EPA could have prevented toxic mine spill if it followed own plan

animas riverAfter weeks of prodding from various news agencies, the EPA finally released documents on Friday that showed it was aware of a ‘blowout’ risk of poisonous wastewater from the infamous Gold King mine. Even so, the Environmental Protection Agency (EPA) only had a perfunctory plan in place if the 3 million gallons of toxic water were to actually spill. One of the action items was to build a ‘settling’ pond outside the mine before any work began, but that was never completed. After the spill, three settling ponds were created outside the mine to capture the ongoing spillage.

As first reported here, the EPA sent a team to the abandoned mine near Silverton, Colorado, on Aug. 5 to build a drainage pipe for the toxic wastewater building up inside the long-abandoned gold mine. Instead, EPA-contracted workers inadvertently unleashed a “torrent of toxic water” that ended up in the Animas and San Juan rivers, a mustard-yellow plume that traveled 300 miles and across three states.

The Associated Press (AP) is also reporting that the documents shed new light on what the EPA knew before the spill and whether it could have done more to prevent the disaster. As early as June 2014, a work order for a planned cleanup showed the mine was no longer accessible due to the entrance being partially collapsed since 1995.

The report also said, “This condition has likely caused impounding of water behind the collapse. Conditions may exist that could result in a blowout of the blockages and cause a release of large volumes of contaminated mine waters and sediment from inside the mine.” And in May 2015, an action plan created by the EPA contractor, Environmental Restoration LLC, “also noted the potential for a blowout.”

The May plan called for the construction of a spillover pond to trap any wastewater from escaping into waterways. The pond was never finished. Environmental Restoration has “confirmed its employees were present at the mine when the spill occurred,” but refused to elaborate further citing confidentiality concerns.

David Gray, an EPA spokesperson, said that “the document outlined steps that should have been followed but it would be up to pending investigations to decide if the pond should have been in place before the work started.” The document dump occurred late Friday night, where it would be less likely to get a lot of media attention ahead of the weekend. Worse, the documents were heavily redacted, including a line specifying whether “workers were required to have phones that could work at the mine’s elevation of 11,000 feet.”

The actual 71-page safety plan contained only a few lines on what to do if there was an actual spill: “Locate the source and stop the flow, begin containment and recovery of the spilled materials, and alert downstream drinking water systems as needed.” Cynthia Coffman, Colorado’s attorney general, said that after reviewing Friday night’s documents, she “remains frustrated with the EPA’s lack of answers.”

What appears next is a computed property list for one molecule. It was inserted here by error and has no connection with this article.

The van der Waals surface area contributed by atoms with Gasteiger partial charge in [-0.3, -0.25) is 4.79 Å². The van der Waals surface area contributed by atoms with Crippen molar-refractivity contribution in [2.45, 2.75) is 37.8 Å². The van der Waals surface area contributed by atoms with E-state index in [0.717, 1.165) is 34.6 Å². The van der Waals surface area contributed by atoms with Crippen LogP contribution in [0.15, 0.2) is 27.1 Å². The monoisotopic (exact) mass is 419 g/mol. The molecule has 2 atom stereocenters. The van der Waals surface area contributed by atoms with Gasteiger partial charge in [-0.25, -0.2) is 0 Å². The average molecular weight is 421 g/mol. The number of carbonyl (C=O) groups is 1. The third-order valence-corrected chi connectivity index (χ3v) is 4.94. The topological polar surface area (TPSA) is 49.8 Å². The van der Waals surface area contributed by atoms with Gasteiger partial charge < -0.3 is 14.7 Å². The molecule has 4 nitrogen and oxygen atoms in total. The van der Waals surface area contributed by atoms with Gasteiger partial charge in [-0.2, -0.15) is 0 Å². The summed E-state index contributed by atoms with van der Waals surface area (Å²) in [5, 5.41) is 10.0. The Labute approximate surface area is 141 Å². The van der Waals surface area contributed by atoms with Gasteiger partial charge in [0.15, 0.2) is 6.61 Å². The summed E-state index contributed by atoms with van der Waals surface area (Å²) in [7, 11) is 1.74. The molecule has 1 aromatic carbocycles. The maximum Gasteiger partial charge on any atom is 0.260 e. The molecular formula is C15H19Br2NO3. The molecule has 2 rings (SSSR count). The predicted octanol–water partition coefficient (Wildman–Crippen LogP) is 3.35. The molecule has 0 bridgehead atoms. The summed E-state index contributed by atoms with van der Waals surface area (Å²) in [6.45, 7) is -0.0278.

Coffman told the AP that the plan shows there was the possibility of a spill and how it would affect the delicate ecosystem, but no indication if EPA workers even followed their own plan. “I want to give the EPA the benefit of the doubt here. I really want to do that,” Coffman said. “It’s getting harder.”

This comes on the heels of another report released by the right-leaning American Action Forum, which estimates the total cost for cleaning up the man-made mess could run as high as $28 billion. So far, the EPA has spent over $3.7 million. The Daily Caller also reports that “not only will the EPA wastewater spill in Colorado cause environmental damages for decades to come, but it could also end up costing taxpayers tens of billions of dollars.”

That’s because the toxic plume from the abandoned mine contained “lead, arsenic, thallium and other heavy metals that can cause health problems and harm aquatic life.” After the spill, the EPA waited nearly a day before notifying downstream communities of the spill and who rely on the rivers for drinking water, fishing, and recreation. The agency has come under heavy fire for not being more forthcoming and for refusing to tell officials early on what was in the toxic soup that contaminated much of the surrounding waterways.

Poisonous water is still flowing out of the mine, albeit at a much slower pace, and a series of settling ponds have since been constructed to allow the contaminated sediments to settle out of the water before it enters a nearby creek. The EPA said that “more needs to be done” and that the potential for another blowout still remains.


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